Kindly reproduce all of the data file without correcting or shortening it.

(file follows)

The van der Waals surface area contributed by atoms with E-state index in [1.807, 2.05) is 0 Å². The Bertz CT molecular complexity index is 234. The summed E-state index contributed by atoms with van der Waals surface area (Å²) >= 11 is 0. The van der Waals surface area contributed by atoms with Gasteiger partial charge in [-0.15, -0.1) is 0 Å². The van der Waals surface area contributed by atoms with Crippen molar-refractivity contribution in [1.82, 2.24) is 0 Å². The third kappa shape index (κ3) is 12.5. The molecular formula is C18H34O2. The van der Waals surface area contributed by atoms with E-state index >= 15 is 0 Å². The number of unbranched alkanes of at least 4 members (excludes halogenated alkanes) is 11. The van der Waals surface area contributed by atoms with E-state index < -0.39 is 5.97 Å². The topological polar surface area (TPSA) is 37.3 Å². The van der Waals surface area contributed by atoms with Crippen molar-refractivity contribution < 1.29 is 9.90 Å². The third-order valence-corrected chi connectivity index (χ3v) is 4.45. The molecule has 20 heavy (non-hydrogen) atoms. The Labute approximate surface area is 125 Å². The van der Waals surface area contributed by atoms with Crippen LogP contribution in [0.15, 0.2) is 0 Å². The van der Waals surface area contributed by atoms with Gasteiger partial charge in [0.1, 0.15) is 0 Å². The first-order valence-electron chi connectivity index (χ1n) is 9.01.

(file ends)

The van der Waals surface area contributed by atoms with E-state index in [1.807, 2.05) is 0 Å². The Bertz CT molecular complexity index is 234. The summed E-state index contributed by atoms with van der Waals surface area (Å²) >= 11 is 0. The van der Waals surface area contributed by atoms with Gasteiger partial charge in [-0.15, -0.1) is 0 Å². The van der Waals surface area contributed by atoms with Crippen molar-refractivity contribution in [1.82, 2.24) is 0 Å². The third kappa shape index (κ3) is 12.5. The molecular formula is C18H34O2. The van der Waals surface area contributed by atoms with E-state index >= 15 is 0 Å². The number of unbranched alkanes of at least 4 members (excludes halogenated alkanes) is 11. The van der Waals surface area contributed by atoms with E-state index < -0.39 is 5.97 Å². The topological polar surface area (TPSA) is 37.3 Å². The van der Waals surface area contributed by atoms with Crippen molar-refractivity contribution < 1.29 is 9.90 Å². The third-order valence-corrected chi connectivity index (χ3v) is 4.45. The molecule has 20 heavy (non-hydrogen) atoms. The Labute approximate surface area is 125 Å². The van der Waals surface area contributed by atoms with Crippen LogP contribution in [0.15, 0.2) is 0 Å². The van der Waals surface area contributed by atoms with Gasteiger partial charge in [0.1, 0.15) is 0 Å². The first-order valence-electron chi connectivity index (χ1n) is 9.01.